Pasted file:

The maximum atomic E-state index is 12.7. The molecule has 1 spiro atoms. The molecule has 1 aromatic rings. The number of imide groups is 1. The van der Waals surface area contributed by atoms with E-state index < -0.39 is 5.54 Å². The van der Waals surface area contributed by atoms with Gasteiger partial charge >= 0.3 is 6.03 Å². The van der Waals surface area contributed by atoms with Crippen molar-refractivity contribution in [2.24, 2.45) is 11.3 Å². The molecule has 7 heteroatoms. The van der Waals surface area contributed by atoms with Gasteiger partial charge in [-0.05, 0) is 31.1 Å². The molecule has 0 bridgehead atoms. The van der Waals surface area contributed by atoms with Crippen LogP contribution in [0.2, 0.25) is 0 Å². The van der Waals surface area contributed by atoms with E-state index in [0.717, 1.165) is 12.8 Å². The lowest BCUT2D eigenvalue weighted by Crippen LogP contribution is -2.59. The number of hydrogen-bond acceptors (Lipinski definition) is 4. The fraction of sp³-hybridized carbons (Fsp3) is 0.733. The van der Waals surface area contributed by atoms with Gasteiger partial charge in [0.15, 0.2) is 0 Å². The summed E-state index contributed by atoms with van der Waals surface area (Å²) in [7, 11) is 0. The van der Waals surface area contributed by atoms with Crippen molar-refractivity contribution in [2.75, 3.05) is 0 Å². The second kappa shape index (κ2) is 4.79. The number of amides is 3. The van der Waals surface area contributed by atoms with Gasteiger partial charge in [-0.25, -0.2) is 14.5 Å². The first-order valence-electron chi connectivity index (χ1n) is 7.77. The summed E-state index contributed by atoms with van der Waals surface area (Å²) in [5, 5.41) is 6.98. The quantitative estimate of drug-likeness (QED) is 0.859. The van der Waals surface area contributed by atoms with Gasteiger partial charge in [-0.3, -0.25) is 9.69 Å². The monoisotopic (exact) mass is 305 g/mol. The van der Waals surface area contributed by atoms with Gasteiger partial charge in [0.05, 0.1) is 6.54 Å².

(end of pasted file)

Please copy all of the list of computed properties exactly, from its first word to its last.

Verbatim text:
The maximum atomic E-state index is 12.7. The molecule has 1 spiro atoms. The molecule has 1 aromatic rings. The number of imide groups is 1. The van der Waals surface area contributed by atoms with E-state index < -0.39 is 5.54 Å². The van der Waals surface area contributed by atoms with Gasteiger partial charge >= 0.3 is 6.03 Å². The van der Waals surface area contributed by atoms with Crippen molar-refractivity contribution in [2.24, 2.45) is 11.3 Å². The molecule has 7 heteroatoms. The van der Waals surface area contributed by atoms with Gasteiger partial charge in [-0.05, 0) is 31.1 Å². The molecule has 0 bridgehead atoms. The van der Waals surface area contributed by atoms with Crippen LogP contribution in [0.2, 0.25) is 0 Å². The van der Waals surface area contributed by atoms with E-state index in [0.717, 1.165) is 12.8 Å². The lowest BCUT2D eigenvalue weighted by Crippen LogP contribution is -2.59. The number of hydrogen-bond acceptors (Lipinski definition) is 4. The fraction of sp³-hybridized carbons (Fsp3) is 0.733. The van der Waals surface area contributed by atoms with Gasteiger partial charge in [0.15, 0.2) is 0 Å². The summed E-state index contributed by atoms with van der Waals surface area (Å²) in [7, 11) is 0. The van der Waals surface area contributed by atoms with Crippen molar-refractivity contribution in [2.75, 3.05) is 0 Å². The second kappa shape index (κ2) is 4.79. The number of amides is 3. The van der Waals surface area contributed by atoms with Gasteiger partial charge in [-0.25, -0.2) is 14.5 Å². The first-order valence-electron chi connectivity index (χ1n) is 7.77. The summed E-state index contributed by atoms with van der Waals surface area (Å²) in [5, 5.41) is 6.98. The quantitative estimate of drug-likeness (QED) is 0.859. The van der Waals surface area contributed by atoms with Gasteiger partial charge in [-0.3, -0.25) is 9.69 Å². The monoisotopic (exact) mass is 305 g/mol. The van der Waals surface area contributed by atoms with Gasteiger partial charge in [0.05, 0.1) is 6.54 Å².